Over the last few years, I've been watching the various cloud computing initiatives with great interest - at the most basic level, I love the idea of being able to abstract the hardware purchase and spool up new virtual instances (or even just pay by the CPU cycle).
There are a number of interesting packages out there that offer cloud computing - for your reference, here are a couple I'm tracking:
Flipping through the documentation for these different sites, one thing that you'll notice is there are no consistent standards for what is and what is not allowed, how the apps should be packaged, etc. Some assume a complete virtual machine, with your own app server, others assume a WAR, others customize the deployment even more (perhaps with their own added descriptors). Most interestingly, all support different chunks and extensions of the JDK.
Even if you don't like picking and choosing interfaces, the simple fact is that there are no good standards for Java-based web application hosting. All of the specs for Java pretty much assume that you are running your own web server on your own private host - which means that everyone pursing Java in the cloud basically has to make it up as they go along. It's not meaningful or appropriate to require a hosting provider to provide support for every last bit of cruft in the JDK (e.g. CORBA), but there also is no good mechanism for sorting out how this works. It's also considered good practice to not allow web apps to do things like System.exit(). The examples go on and on - and this is part of the reason why it's hard to find inexpensive entry-level Java hosting (certainly as compared to ubiquitous cheap PHP hosting).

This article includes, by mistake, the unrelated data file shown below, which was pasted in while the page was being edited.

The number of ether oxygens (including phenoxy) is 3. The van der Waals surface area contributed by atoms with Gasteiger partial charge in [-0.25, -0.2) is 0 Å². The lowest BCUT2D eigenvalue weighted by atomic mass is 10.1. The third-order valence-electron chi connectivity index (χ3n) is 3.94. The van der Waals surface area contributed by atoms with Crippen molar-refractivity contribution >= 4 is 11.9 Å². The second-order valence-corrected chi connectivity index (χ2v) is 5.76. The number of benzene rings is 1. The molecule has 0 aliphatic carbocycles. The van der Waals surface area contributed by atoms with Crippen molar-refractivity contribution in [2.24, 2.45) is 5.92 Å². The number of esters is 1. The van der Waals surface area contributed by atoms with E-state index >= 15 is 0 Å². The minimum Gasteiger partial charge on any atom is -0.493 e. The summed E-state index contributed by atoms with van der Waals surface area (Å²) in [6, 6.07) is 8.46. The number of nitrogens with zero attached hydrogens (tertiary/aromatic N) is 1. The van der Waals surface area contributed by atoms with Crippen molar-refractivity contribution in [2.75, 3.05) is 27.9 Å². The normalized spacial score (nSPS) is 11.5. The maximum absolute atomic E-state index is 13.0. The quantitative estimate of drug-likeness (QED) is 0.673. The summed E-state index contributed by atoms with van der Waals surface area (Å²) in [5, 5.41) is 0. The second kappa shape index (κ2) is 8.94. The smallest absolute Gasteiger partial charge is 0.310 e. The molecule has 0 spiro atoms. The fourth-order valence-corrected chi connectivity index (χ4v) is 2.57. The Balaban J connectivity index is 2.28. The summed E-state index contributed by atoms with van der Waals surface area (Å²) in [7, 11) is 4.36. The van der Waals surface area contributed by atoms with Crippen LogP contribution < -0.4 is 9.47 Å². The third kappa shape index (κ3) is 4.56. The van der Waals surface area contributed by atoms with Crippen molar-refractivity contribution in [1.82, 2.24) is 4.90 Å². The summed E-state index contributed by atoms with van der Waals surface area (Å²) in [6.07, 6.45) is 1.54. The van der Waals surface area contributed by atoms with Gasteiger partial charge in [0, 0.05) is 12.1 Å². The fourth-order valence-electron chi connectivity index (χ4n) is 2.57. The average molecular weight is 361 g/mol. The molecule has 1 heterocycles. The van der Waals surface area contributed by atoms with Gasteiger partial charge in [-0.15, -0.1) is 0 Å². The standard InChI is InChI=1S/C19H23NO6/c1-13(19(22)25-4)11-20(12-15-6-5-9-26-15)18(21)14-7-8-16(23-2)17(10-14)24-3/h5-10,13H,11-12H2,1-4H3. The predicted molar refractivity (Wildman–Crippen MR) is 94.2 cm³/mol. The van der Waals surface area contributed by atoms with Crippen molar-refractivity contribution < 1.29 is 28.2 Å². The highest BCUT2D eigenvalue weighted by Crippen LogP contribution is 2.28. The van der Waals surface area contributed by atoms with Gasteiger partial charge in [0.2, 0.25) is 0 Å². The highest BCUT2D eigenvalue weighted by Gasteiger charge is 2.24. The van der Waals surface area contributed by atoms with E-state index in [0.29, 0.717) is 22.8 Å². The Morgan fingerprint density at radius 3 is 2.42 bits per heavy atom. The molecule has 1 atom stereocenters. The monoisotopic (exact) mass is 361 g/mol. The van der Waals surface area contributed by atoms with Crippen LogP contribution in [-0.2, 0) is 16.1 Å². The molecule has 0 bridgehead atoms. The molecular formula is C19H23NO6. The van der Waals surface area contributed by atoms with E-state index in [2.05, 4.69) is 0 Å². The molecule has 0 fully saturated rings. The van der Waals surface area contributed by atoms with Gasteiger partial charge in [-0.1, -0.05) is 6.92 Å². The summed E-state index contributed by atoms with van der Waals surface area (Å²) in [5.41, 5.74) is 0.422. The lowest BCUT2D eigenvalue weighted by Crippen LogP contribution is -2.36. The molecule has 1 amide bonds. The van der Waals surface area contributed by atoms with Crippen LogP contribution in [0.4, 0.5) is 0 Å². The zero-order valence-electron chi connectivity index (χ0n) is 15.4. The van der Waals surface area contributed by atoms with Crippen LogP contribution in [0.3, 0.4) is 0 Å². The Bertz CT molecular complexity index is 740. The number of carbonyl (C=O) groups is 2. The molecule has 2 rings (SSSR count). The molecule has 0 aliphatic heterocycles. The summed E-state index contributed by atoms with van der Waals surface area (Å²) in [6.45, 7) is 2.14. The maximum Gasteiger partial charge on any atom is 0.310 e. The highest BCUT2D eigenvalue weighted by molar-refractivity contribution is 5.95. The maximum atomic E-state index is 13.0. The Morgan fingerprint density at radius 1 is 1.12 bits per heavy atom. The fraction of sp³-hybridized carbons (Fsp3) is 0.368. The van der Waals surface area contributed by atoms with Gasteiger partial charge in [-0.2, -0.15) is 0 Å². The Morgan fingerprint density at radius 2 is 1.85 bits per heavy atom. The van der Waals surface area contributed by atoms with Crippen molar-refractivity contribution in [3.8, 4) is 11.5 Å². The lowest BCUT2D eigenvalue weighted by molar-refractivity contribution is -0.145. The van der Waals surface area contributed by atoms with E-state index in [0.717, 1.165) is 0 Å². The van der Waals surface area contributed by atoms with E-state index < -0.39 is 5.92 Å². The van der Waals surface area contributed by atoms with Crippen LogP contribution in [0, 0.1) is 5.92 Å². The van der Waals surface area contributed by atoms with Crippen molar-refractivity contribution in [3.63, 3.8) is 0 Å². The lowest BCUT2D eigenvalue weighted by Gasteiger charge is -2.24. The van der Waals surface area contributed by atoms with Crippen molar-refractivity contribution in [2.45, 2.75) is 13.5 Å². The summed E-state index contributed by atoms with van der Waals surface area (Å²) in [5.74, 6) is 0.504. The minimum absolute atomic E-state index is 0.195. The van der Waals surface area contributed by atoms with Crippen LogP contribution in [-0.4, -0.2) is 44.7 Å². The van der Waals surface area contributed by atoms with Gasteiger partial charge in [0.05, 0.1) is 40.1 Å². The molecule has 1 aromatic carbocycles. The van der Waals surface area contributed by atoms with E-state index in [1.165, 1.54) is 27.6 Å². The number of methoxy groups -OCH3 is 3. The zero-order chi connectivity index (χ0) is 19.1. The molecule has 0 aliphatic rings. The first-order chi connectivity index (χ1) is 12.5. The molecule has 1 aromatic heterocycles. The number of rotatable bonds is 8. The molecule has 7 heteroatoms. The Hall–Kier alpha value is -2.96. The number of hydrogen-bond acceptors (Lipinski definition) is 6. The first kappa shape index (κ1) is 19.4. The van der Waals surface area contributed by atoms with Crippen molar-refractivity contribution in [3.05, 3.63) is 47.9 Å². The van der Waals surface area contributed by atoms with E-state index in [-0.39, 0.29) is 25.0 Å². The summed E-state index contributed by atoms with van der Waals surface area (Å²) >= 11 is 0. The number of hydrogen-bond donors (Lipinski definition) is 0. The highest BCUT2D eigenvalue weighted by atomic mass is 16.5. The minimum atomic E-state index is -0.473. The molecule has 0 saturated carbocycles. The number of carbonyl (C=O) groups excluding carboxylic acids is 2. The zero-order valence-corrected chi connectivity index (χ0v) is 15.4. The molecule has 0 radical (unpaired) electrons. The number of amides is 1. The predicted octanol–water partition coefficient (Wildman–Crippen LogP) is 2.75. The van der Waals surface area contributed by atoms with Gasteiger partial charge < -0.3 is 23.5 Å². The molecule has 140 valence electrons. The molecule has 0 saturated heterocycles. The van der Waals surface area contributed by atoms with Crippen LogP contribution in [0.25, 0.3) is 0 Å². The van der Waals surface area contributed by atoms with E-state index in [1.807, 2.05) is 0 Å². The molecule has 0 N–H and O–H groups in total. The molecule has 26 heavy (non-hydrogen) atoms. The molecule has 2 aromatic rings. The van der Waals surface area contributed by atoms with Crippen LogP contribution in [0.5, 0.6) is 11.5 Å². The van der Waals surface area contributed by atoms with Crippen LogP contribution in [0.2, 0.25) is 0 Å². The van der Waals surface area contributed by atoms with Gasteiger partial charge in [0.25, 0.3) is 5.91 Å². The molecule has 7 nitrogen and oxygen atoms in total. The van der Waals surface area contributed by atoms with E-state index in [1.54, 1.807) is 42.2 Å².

So, in no particular order, here are a two basic questions that should be informing the debate:
- How should a cloud service vendor indicate and choose what is supported by their platform?
- How should developers expect to package their Java application for the cloud?
A long time ago, the notion that you could reasonably expect to drop a WAR file into an app server and have it work was a pretty big deal. It was never perfect, but it did give you something to shoot for (and as a side note, that plus persistence via Hibernate always did work a lot better than EJB 1.x-2.x). That positive, simple vision is what drove Java.
I don't know precisely what combination of specifications, standards, and marketing is needed (Cloud Application Resource files, Java Cloud Edition, Certified Cloud Platforms... oh my!), but that's a more constructive conversation - and one more likely to produce results - than arguing over interpretations of specs never designed to support cloud computing.
I would certainly hate to have to point to any other competitive offerings as a possible source of the angst over interpretations of "pure" Java...